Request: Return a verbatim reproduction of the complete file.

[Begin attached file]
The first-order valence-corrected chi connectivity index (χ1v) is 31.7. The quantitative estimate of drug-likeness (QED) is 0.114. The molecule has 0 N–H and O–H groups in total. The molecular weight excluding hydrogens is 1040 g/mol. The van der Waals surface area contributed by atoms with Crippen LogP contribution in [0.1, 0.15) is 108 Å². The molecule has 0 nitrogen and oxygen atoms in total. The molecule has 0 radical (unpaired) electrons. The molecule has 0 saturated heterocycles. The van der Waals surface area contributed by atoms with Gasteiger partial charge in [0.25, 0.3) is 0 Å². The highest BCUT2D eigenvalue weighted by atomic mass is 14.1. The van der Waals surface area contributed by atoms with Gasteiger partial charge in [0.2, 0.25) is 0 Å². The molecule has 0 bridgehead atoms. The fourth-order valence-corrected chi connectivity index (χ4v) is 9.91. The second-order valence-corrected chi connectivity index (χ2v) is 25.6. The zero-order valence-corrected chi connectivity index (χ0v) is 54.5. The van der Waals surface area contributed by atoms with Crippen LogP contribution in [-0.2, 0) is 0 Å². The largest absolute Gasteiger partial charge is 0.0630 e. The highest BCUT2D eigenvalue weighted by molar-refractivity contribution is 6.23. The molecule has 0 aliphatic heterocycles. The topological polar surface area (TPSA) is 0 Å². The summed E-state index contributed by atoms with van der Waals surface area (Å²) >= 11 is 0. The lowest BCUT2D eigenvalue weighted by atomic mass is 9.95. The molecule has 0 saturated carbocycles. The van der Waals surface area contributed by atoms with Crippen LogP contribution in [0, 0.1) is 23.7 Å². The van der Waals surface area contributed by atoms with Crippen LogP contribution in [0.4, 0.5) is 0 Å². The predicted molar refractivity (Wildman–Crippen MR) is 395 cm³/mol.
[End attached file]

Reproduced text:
The first-order valence-corrected chi connectivity index (χ1v) is 31.7. The quantitative estimate of drug-likeness (QED) is 0.114. The molecule has 0 N–H and O–H groups in total. The molecular weight excluding hydrogens is 1040 g/mol. The van der Waals surface area contributed by atoms with Crippen LogP contribution in [0.1, 0.15) is 108 Å². The molecule has 0 nitrogen and oxygen atoms in total. The molecule has 0 radical (unpaired) electrons. The molecule has 0 saturated heterocycles. The van der Waals surface area contributed by atoms with Gasteiger partial charge in [0.25, 0.3) is 0 Å². The highest BCUT2D eigenvalue weighted by atomic mass is 14.1. The van der Waals surface area contributed by atoms with Gasteiger partial charge in [0.2, 0.25) is 0 Å². The molecule has 0 bridgehead atoms. The fourth-order valence-corrected chi connectivity index (χ4v) is 9.91. The second-order valence-corrected chi connectivity index (χ2v) is 25.6. The zero-order valence-corrected chi connectivity index (χ0v) is 54.5. The van der Waals surface area contributed by atoms with Crippen LogP contribution in [-0.2, 0) is 0 Å². The largest absolute Gasteiger partial charge is 0.0630 e. The highest BCUT2D eigenvalue weighted by molar-refractivity contribution is 6.23. The molecule has 0 aliphatic heterocycles. The topological polar surface area (TPSA) is 0 Å². The summed E-state index contributed by atoms with van der Waals surface area (Å²) >= 11 is 0. The lowest BCUT2D eigenvalue weighted by atomic mass is 9.95. The molecule has 0 saturated carbocycles. The van der Waals surface area contributed by atoms with Crippen LogP contribution in [0, 0.1) is 23.7 Å². The van der Waals surface area contributed by atoms with Crippen LogP contribution in [0.4, 0.5) is 0 Å². The predicted molar refractivity (Wildman–Crippen MR) is 395 cm³/mol.